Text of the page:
Is a11y your ally?

Let’s talk about accessibility overlays.

Overlays? Permalink to heading Overlays?

I’m referring to automated codes that are supposed to “handle” the accessibility part. Many of those tools miss most accessibility errors that jeopardize the use of assistive technology.

For example, some projects use toolbars or javaScript plugins to make the website more accessible without changing the source code.

The ubiquitous of overlays Permalink to heading The ubiquitous of overlays

There are many overlays out there. Some are generic, and others focus on specific impairments, such as cognitive disabilities or visual diseases.

For example, if you have dyslexia, specific fonts and magnifiers are supposed to improve your experience by applying a different letter spacing.

This way, websites may pass some tests that follow the Web Content Accessibility Guidelines (WCAG).

It’s way better than nothing, but it’s not enough.

It might be too late, though Permalink to heading It might be too late, though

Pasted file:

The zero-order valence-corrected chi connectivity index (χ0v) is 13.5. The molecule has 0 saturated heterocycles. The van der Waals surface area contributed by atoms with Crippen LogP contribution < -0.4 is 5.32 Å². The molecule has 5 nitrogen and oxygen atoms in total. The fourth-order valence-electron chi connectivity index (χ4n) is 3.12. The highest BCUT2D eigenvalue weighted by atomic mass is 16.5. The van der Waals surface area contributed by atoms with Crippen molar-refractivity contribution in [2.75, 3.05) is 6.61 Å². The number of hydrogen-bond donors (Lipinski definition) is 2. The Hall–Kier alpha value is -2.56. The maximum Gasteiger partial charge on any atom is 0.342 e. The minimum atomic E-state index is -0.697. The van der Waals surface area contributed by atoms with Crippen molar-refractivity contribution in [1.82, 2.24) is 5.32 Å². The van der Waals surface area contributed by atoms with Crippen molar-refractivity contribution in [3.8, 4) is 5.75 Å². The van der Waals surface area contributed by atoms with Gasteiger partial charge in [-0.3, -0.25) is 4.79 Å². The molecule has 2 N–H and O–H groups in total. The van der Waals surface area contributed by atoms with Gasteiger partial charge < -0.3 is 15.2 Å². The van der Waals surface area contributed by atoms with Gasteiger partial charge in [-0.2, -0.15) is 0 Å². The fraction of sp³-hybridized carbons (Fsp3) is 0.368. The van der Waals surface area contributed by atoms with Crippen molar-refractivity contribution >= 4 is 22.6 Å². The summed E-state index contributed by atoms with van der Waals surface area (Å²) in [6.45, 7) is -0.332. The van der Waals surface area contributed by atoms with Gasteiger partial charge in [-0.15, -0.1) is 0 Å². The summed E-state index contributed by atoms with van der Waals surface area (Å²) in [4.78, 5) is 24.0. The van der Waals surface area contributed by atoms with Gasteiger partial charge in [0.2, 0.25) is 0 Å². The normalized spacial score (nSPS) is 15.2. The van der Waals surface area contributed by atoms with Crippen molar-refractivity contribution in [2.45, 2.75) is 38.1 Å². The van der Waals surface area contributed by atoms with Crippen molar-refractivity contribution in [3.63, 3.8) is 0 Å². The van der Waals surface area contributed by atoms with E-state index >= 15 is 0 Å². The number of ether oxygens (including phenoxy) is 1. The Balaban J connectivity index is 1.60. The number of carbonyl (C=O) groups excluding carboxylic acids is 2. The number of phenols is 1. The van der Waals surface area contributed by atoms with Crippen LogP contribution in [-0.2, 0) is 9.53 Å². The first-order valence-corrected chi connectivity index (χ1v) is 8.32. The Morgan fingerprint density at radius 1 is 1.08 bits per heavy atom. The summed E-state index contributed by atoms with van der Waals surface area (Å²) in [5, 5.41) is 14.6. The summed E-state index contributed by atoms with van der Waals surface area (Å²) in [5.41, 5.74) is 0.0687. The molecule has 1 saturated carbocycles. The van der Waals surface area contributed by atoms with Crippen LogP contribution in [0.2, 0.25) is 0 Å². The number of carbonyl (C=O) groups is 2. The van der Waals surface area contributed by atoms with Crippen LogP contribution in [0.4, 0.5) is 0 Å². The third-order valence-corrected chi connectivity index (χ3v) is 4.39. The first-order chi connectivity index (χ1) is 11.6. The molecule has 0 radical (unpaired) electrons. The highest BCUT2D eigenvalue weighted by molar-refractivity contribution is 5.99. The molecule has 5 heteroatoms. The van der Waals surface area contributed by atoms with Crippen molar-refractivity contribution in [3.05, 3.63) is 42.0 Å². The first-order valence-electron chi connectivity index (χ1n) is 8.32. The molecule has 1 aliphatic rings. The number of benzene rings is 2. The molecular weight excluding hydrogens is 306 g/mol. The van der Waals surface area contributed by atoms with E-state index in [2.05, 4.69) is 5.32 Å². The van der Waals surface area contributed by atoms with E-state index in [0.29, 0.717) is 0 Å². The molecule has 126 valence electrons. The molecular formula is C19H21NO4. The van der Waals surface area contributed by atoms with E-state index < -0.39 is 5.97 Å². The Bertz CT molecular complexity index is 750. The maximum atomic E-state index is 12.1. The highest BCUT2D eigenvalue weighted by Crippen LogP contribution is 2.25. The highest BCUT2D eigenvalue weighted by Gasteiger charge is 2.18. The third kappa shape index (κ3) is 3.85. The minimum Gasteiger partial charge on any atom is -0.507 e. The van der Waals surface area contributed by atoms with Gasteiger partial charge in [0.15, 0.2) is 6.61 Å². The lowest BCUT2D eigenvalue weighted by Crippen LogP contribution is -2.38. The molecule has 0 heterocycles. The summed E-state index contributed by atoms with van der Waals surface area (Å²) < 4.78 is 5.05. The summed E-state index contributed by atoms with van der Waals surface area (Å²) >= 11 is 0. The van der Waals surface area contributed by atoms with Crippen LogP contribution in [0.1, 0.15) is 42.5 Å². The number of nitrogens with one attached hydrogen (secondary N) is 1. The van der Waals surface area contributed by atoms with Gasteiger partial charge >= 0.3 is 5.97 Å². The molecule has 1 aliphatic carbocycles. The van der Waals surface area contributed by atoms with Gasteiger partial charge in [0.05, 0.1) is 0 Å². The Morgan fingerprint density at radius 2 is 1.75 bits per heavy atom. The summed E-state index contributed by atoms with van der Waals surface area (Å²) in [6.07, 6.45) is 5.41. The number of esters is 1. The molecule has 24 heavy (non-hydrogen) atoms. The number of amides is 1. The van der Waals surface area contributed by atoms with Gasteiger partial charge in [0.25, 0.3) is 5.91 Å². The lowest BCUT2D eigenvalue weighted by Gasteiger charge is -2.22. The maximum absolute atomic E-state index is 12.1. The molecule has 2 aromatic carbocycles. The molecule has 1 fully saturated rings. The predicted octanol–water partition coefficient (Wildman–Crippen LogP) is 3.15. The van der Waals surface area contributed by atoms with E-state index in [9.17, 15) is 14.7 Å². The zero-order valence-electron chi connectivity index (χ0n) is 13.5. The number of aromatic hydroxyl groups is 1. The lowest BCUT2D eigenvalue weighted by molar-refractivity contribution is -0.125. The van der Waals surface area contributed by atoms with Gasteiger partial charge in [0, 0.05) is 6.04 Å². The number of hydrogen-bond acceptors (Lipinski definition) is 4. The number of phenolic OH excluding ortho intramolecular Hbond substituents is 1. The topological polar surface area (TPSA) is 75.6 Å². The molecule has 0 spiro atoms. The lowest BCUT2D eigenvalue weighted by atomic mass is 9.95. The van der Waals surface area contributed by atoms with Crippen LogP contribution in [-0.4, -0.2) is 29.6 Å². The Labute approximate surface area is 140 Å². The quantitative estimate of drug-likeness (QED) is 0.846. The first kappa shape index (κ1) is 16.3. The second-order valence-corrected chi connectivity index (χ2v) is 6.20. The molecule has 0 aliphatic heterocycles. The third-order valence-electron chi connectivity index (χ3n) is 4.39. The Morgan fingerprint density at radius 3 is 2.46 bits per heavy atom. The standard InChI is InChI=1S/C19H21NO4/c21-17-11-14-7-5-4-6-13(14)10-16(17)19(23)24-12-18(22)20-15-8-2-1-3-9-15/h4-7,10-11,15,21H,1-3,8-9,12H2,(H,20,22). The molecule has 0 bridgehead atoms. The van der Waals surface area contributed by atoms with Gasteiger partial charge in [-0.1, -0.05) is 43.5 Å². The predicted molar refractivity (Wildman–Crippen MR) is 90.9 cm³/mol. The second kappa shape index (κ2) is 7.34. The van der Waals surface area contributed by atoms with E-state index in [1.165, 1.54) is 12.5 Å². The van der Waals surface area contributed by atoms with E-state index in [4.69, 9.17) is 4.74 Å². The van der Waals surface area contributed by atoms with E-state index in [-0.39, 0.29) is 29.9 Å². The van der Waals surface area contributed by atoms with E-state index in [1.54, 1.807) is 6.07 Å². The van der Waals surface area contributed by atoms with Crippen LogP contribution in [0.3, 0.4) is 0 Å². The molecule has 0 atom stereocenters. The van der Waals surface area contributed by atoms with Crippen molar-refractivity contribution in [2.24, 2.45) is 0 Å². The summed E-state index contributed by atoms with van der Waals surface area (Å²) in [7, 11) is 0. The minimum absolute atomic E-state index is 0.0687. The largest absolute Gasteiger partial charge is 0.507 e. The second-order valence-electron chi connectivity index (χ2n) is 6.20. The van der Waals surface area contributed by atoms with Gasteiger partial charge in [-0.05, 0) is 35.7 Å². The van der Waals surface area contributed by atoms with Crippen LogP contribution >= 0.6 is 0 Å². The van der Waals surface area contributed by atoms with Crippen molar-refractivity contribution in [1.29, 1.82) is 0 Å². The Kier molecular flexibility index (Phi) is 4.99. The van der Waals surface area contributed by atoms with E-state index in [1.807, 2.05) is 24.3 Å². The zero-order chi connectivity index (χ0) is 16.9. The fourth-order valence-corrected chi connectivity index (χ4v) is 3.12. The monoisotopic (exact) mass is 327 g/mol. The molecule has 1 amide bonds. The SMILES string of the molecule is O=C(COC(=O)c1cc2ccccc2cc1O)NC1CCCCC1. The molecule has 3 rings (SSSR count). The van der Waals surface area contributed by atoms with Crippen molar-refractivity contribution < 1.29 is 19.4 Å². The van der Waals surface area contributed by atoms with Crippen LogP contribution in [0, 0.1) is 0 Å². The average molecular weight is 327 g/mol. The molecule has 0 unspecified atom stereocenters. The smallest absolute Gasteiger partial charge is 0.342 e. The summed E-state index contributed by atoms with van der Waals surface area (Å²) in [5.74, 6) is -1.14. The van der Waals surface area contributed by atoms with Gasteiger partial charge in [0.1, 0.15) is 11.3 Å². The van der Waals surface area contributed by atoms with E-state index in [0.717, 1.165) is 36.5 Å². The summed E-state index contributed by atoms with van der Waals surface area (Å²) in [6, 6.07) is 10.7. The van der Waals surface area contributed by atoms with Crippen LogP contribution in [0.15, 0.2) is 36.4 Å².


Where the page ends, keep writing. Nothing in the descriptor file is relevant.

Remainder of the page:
Unfortunately, many a11y overlays come at the end of the line, while accessibility should be involved at the earliest stages of the project.

You might get excellent scores with free online checkers and even fulfill some WCAG conditions, but you won’t pass a complete WCAG audit; while this kind of compliance is what you should probably achieve, I mean legally.

The easiness is the trap Permalink to heading The easiness is the trap

The idea of being compliant while keeping the code base as it is (or with a few changes) is seducing, and accessibility overlays can positively impact a significant part of users.

However, there’s a catch, and it’s a big one. It might create more problems than it solves. In the worst-case scenario, those overlays are not accessible themselves. You can’t use them with the keyboard or change the font, which adds an accessibility error.

Besides, some overlays add features that screen readers already provide. It gets worse when they override familiar keyboard shortcuts with their shortcuts, forcing users to learn new (useless) stuff.

Wrap up Permalink to heading Wrap up

For now, you can’t replace human expertise with accessibility overlays. Automated tools miss critical aspects of accessibility and often fail to apply accessible tags.

You cannot even say it does not do evil because sometimes it does, and you’d probably better not adding them to your website. It doesn’t fix inaccessible code.

Photo by Kelly Sikkema on Unsplash